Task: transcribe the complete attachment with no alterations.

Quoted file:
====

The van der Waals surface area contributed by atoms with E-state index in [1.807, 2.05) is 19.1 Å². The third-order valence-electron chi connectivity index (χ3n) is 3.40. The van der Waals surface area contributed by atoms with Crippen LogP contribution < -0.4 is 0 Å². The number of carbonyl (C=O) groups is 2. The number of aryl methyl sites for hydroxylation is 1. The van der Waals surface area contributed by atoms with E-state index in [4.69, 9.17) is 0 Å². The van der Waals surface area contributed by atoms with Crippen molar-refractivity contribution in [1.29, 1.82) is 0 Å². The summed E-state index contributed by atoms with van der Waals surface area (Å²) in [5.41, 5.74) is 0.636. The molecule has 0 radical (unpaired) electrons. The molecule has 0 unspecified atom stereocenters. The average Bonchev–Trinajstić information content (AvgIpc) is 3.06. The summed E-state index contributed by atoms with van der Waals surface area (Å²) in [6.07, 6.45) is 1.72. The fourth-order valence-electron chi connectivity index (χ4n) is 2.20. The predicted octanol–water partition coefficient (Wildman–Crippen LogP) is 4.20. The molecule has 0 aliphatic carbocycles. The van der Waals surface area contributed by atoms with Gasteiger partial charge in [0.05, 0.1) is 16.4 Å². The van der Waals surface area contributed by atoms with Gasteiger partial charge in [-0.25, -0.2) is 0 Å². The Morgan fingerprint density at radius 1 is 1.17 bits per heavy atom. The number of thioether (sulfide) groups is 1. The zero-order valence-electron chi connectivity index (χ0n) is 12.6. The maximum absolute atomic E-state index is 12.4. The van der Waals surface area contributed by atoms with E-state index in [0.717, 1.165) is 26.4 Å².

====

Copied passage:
The van der Waals surface area contributed by atoms with E-state index in [1.807, 2.05) is 19.1 Å². The third-order valence-electron chi connectivity index (χ3n) is 3.40. The van der Waals surface area contributed by atoms with Crippen LogP contribution < -0.4 is 0 Å². The number of carbonyl (C=O) groups is 2. The number of aryl methyl sites for hydroxylation is 1. The van der Waals surface area contributed by atoms with E-state index in [4.69, 9.17) is 0 Å². The van der Waals surface area contributed by atoms with Crippen molar-refractivity contribution in [1.29, 1.82) is 0 Å². The summed E-state index contributed by atoms with van der Waals surface area (Å²) in [5.41, 5.74) is 0.636. The molecule has 0 radical (unpaired) electrons. The molecule has 0 unspecified atom stereocenters. The average Bonchev–Trinajstić information content (AvgIpc) is 3.06. The summed E-state index contributed by atoms with van der Waals surface area (Å²) in [6.07, 6.45) is 1.72. The fourth-order valence-electron chi connectivity index (χ4n) is 2.20. The predicted octanol–water partition coefficient (Wildman–Crippen LogP) is 4.20. The molecule has 0 aliphatic carbocycles. The van der Waals surface area contributed by atoms with Gasteiger partial charge in [0.05, 0.1) is 16.4 Å². The van der Waals surface area contributed by atoms with Gasteiger partial charge in [-0.25, -0.2) is 0 Å². The Morgan fingerprint density at radius 1 is 1.17 bits per heavy atom. The number of thioether (sulfide) groups is 1. The zero-order valence-electron chi connectivity index (χ0n) is 12.6. The maximum absolute atomic E-state index is 12.4. The van der Waals surface area contributed by atoms with E-state index in [0.717, 1.165) is 26.4 Å².